I grew up at a time when the women's movement was just getting underway. I see the gains, but also the conflicts. My wife's generation comes from the movement's high water mark. Some of this generation wonder why and how their movement lost its impact. Our daughters have internalised the gains and in a sense just moved on.

Just at present, Australian society appears to be going through a deeply conservative and in some ways fearful phase marked by aversion to risk and a desire to enforce protective controls. This has its own in-built tensions and contradictions.

Take, as an example, our attitudes to law and regulation.

The desire to protect, to control, to punish, has led to an explosion in the volume of law. That is the reason why such a high proportion of the Australian population are, in fact, law breakers. It is very hard in daily life not to break some law or regulation, even if it is only the traffic regulations. So we have actually become selective in what we comply with.

The desire to protect, to control, has also led to concepts such as truth in sentencing and three strikes and you are out. In turn, all this has led to something approaching an explosion in the prison population.

This is where our martian observer would be mislead. I know of no evidence that the incidence of crime has actually increased. We are dealing with an outcome created by social attitudes.

In my view, we have now reached the point where our collective obsession with control and risk aversion is now imposing long term social and economic costs.

We have just had the first death because of Sydney's water restrictions. A sixty-six year old man was watering his front lawn with a hand-held hose. A passer by reprimanded him for breaking the water restrictions. In fact he was not and, losing his temper, he turned the hose on the passer by. The passer by then attacked the waterer, knocking him to the ground and apparently kicking him. The sixty-six year old died, and the other man has been charged with murder.

This is just a small symptom of a bigger problem.

Our jails are essentially post-graduate schools for crime. Further, the prison population is heavily weighted towards certain socio-economic groups.

In NSW if you do not or cannot pay a fine, your license is suspended, an action allowed by modern computer systems. If you drive while your license is suspended, you may end up in jail. You may also end up in jail for not paying the fine or fines.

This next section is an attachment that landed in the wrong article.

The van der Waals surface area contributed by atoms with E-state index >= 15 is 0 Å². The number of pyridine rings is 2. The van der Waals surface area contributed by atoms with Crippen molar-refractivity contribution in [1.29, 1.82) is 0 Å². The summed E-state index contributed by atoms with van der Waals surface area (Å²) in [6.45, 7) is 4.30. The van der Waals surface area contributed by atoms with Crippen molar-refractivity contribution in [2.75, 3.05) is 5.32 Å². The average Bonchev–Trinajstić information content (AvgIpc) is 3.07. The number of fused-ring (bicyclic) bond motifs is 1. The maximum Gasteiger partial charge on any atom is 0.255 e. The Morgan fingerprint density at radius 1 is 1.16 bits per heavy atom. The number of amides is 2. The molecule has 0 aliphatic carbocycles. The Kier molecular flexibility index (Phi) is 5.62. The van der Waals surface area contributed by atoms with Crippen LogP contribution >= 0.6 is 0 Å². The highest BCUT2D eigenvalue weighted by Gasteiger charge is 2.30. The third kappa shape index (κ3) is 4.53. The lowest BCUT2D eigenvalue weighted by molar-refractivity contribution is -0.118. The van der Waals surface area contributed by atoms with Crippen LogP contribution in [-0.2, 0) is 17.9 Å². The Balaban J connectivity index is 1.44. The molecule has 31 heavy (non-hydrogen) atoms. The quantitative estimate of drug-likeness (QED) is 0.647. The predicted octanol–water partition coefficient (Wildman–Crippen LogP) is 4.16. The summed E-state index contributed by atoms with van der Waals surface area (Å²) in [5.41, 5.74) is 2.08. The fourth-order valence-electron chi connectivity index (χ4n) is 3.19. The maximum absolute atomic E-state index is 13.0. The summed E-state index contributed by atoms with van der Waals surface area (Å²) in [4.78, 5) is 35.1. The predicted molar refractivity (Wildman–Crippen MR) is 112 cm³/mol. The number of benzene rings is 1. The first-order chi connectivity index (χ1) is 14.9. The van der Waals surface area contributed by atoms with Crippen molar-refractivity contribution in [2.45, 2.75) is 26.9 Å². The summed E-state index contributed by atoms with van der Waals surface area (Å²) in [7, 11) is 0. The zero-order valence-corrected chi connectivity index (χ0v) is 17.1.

Many Australians would say fair enough. The problem is that those in both groups tend to be people from already disadvantaged backgrounds, the social cohort that already contributes the majority of the prison population. In combination, these things are creating long term social problems that will impose costs over and beyond the immediate costs to the justice system.

These costs are already manifesting themselves in some Sydney suburbs.

We have always had disadvantaged areas. but, we have not (I think) ever before had such concentrations of disadvantage.

I could go on to trace the costs through other areas of life. At this stage I will simply conclude that my post was an ironic response to what I see as a major issue.


ninglun said...

I am always wary of ideas like moral decline, Jim -- not that I am utterly rejecting what you say. There are undoubtedly areas and groups where the level of dysfunction is quite horrendous, but on the other hand we constantly hear the bad news and rarely the good. Surely that skews our perception.

There are paradoxes too. Mandatory reporting of suspected child abuse, for example, has undoubtedly made DOCS less able to function. Forty years ago at Cronulla I encountered -- indirectly -- the first example of probable incest observable in the changed behaviour of a Year 7 girl I was teaching. I mentioned it to my superiors who did nothing about it; it was just assumed 1) there was nothing we could do about it and 2) that was what happened in certain parts of the district and always had. Of course that was not satisfactory, but the case never made any statistics and God knows what became of the girl.

Surely you can remember in the more innocent past underage drinking going unnoticed, to take another example.

I know you are no friend of excessive legislation and regulation. What do you see as the solution to this moral decline, assuming it is as you say.

This old post is kind of relevant, I think.

Jim Belshaw said...

I will have to add a postscript to this post, Neil, in case people do take me seriously!

Part of my point was that if we judged just by the stats and policy approaches now around, the country must face a linked moral crisis.

Seeing that you have taken me seriously, but in the wrong way, I will calrify tonight!

Anonymous said...

I will be on my guard against future outbreaks of irony, Jim. ;)

Jim Belshaw said...

Perhaps I should put up a sign!